Homer Simpson: “Getting out of jury duty is easy. The trick is to say you’re prejudiced against all races”
Today most people see jury duty as a hassle, and to be avoided if at all possible (and just in case this is you, you can find the list of jury duty exemptions in NSW by clicking here).
Historically, the right to a trial by jury was seen as a valuable one – a cornerstone of the justice system, because it involves the public in the decision-making process and prevented a counterpoint to the power and authority of the state.
Today some wonder whether the days of jury trials should be over, or whether the advantages of the jury system still outweigh the disadvantages.
In NSW it is your right to trial by jury if you are charged with an indictable offence – but since 1990 you also have the right to trial by judge alone, if you think that this would serve your interests better (providing that the Director of Public Prosecutions consents).
If the accused elect trial by judge alone, this is reversible at any time up until a date is fixed for the hearing (either by the accused or the prosecution), according to section 132(A)(3) of the Criminal procedure Act 1986. The exception to this is for Commonwealth offences which must be tried by jury.
Since 2010 there has been a significant increase in the number of judge-alone courts – and there are good reasons for this: the costs and efficiency as well as the many problems that the jurors themselves can bring.
Jurors have often been capable of weird and wonderful things during trials, often directly contrary to judge orders: sometimes (against strict instructions) juries have conducted their own experiments or ‘research’ outside the courtroom; visited the alleged scenes of crimes on their own, and in one case, even called upon a Ouija board to help them decide if the accused was guilty in a double murder case (the Ouija board said he was).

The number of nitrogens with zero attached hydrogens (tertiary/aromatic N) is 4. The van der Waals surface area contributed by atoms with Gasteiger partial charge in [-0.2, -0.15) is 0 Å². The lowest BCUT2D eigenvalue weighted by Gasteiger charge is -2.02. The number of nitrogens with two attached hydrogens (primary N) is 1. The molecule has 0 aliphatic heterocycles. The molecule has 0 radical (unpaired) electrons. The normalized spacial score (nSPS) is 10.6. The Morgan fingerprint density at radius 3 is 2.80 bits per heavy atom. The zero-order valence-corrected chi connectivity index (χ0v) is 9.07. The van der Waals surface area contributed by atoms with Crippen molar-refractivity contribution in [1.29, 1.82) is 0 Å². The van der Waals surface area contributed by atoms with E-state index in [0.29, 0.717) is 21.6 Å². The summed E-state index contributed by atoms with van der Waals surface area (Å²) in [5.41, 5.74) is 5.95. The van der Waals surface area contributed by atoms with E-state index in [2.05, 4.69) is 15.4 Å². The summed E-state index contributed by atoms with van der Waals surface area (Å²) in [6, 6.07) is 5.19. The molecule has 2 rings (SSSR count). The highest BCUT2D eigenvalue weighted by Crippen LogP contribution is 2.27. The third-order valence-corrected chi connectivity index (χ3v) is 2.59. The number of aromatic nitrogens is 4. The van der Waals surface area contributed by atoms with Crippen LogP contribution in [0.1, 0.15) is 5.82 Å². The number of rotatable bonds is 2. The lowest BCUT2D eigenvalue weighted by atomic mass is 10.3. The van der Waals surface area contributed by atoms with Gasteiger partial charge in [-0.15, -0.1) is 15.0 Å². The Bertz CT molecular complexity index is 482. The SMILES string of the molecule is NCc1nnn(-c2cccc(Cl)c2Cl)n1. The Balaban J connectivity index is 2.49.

A few years ago, one UK trial made headlines – and not just because it was a multi-million-pound drug case. 40-year-old Joanna Fraill, a juror, actually contacted the defendant, after looking her up on facebook. Due to this communication, the defendant was initially acquitted.
Appearing before the High Court on charges of contempt of court, Fraill sobbed, rocking back and forth, before admitting that she did communicate with the defendant. Fraill said she felt empathetic because of the parallels between the defendants life and her own.
It was the first case prosecuted in the UK for contempt of court involving the Internet. Australian juries have been warned of Fraill and her sentence of eight months of jail time. Read more about Frail’s case here.
In addition, juries are more likely to be swayed by physical appearance, beliefs, race and ethnicity, as well as media repors, than a judge.
And a jury may not understand what the phrase ‘beyond reasonable doubt’ means – which is the standard of proof that the prosecution is held to.
In a situation built on circumstantial evidence, it is possible that a jury will be swayed to convict whereas a judge, who has a legal understanding of ‘beyond reasonable doubt’ would not.
New South Wales legislation allows the court to order a trial by judge alone if there is a “substantial risk” of juries or witnesses of tampering in a way that cannot otherwise be prevented.
All these botched jobs no doubt pose a “substantial risk” to tampering and the miscarriage of justice. The above scenarios almost inevitably end in a retrial, extra costs, time and stress that is draining on witnesses, prosecution and defence alike.
Jury trials tend to take longer than those by judge alone.
So what are the advantages of jury system? Throughout the centuries the great legal minds have sought to protect and defend the right to trial by jury. Lord Devlin famously referred to it as the “lamp that shows that freedom lives.”
The founders of our constitution evidently thought it was important because the right to a jury trial is guaranteed in the constitution, in regards to Commonwealth matters at least.
It comes from the idea that people should be tried by their peers, not by someone who may be out of touch with community values. This has been entrenched in our legal system for centuries, stemming from the medieval equivalent of wanting someone other than the ‘rich white guy’ deciding their case.
It is still the preferred system in NSW is because it involves community participation in the administration of criminal justice.
And trial by jury is not without its benefits to the accused. If the person on trial is a generally well-liked in the public arena, trial by jury could well be advantageous.
A jury trial may also work to your advantage if the evidence against you is pretty damning – in this situation a judge is not likely to let you off, but with a jury you may just get lucky.
In addition, trials by jury may provide more grounds on which to appeal, if you weren’t happy with the verdict (although this would have effects on costs and consume more time).
And given the fact that juries only hear about 3% of all criminal cases in NSW, arguments about costs and the time-consuming nature of jury trials on the justice system are not decisive.